ED Staff Should Read Their Own Guidance

More absurd arguments, although there are positive signs

I know that I promised to move towards OPM rev share coverage this week, but some recent statements from the US Department of Education (ED) need to be called out.

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On to the update.

I have covered in some depth how the advocates behind the third-party servicer (TPS) expansion Dear Colleague Letter (DCL) are making an absurd argument that “the new language on computer services that are TPS activities is really just a clarification of a 2016 DCL.” The core of my argument is showing that ED deliberately added a new bullet in the definition of TPS functions:

To provide Title IV-eligible educational programs;

This addition was intentional and is the source of the broad expansion of which vendors might be considered a third-party servicer (TPS). Now programs refer not just to financial aid programs (e.g., Stafford loans) but also to educational programs (e.g., online MBA), an entirely different beast. This phrase has never been in previous ED guidance, and with it, ED now includes learning management, instruction, student retention, basically anything that ED wants to consider as necessary for that educational program. True, the DCL is vague and contradicts itself in several areas, but that is a problem, not a virtue.

ED Statements

The post “A Matter of Kind, Not Degree” focused on absurd complaints from advocates, but now we are seeing ED itself making absurd arguments.

Times Higher Education posted an article earlier this week focused on the international angle - how the TPS expansion would cut out foreign-owned entities - and a spokesman for ED directly discussed the issue surrounding organizations providing computer services or software.

The Department of Education, responding to questions from Times Higher Education, partially backed away from the crackdown order that it issued last month, which it aimed at a broad range of companies working with US colleges and universities in areas that include course delivery.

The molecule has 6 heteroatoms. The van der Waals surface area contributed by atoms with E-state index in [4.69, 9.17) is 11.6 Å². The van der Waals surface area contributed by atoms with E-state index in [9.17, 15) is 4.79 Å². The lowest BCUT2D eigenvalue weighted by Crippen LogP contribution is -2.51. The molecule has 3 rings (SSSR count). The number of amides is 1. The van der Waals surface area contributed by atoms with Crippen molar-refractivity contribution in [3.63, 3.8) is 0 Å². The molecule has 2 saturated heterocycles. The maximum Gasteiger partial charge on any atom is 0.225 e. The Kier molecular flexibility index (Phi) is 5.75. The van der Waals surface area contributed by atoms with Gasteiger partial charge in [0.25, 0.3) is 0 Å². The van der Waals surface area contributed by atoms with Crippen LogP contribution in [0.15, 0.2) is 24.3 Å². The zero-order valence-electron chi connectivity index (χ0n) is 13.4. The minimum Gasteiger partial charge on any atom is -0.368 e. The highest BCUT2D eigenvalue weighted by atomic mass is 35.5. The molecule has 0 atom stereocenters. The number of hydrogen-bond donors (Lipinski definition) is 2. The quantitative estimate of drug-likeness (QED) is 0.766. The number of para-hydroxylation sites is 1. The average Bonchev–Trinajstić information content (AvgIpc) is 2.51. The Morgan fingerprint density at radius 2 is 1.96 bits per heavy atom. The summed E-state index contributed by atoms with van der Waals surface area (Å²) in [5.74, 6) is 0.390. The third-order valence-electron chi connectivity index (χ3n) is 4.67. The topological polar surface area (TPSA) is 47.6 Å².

“Our greatest concern is the area of recruitment and activities tied to the administration of federal student aid funds, not broadly used software solutions,” a departmental spokesman told THE.

Then why did they add that new phrase that specifically pulled in software solutions?

Missing Context

Further in the article:

The department’s order made particular note of its interest in companies involved in “the provision of educational content and instruction”, calling such curricular activities arguably related to the use of federal student aid.

Along with de-emphasising that language, the Education Department told THE that institutions should pay greater attention to the part of its announcement where it excluded companies that sell a product but then leave the college or university to operate it. “Providing computer services or software where the provider has no access to or control over systems needed to administer any part of Title IV would not fall in the category of a third-party servicer,” it said.

Really? Let’s look at the actual Dear Colleague Letter language.

The ED spokesman neglected to mention the highlighted phrase [emphasis added]:

Providing computer services or software where the provider has no access to and maintains no control over the systems needed to administer any aspect of the Title IV programs.

This exclusion is limited to computer products and/or services that reside at and are under the control of the institution

In the LMS market, all three top vendors (Instructure Canvas, D2L Brightspace, Blackboard Learn by Anthology) work in the cloud, so this exclusion would only apply if a campus was using a self-hosted Moodle instance. That seems like important context.

There are plenty of other EdTech markets where this same situation applies.

This TPS DCL situation is a disaster, and ED should stop its silly games of pretending that the DCL doesn’t say what it does. Instead, ED should withdraw the DCL guidance, rewrite it with significantly limited scope, and work it through negotiated rule making or some process to get real input from the higher ed community. So that ED can get it right.

The Good News

It is good news, however, that ED appears to be heading towards a narrower scope that doesn’t pull in “broadly used software solutions” not directly tied to administration of financial aid (which was, by the way, the intent of the regulations).

But ED needs to do this with DCL recision or replacement with clear language. It is not enough to essentially say trust us, we won’t take action in these categories. Note the specific language in the interview. The ED spokesman did not say we did not mean to include broadly used software solutions, they instead said that their greater concern was recruitment and administration of Title IV financial aid programs.

ED seems insistent on broadening the scope of TPS categorization to encompass student recruitment, however. That is still an expansion of scope that does not appear to be consistent with the regulatory language, but at least it is a more narrow argument.

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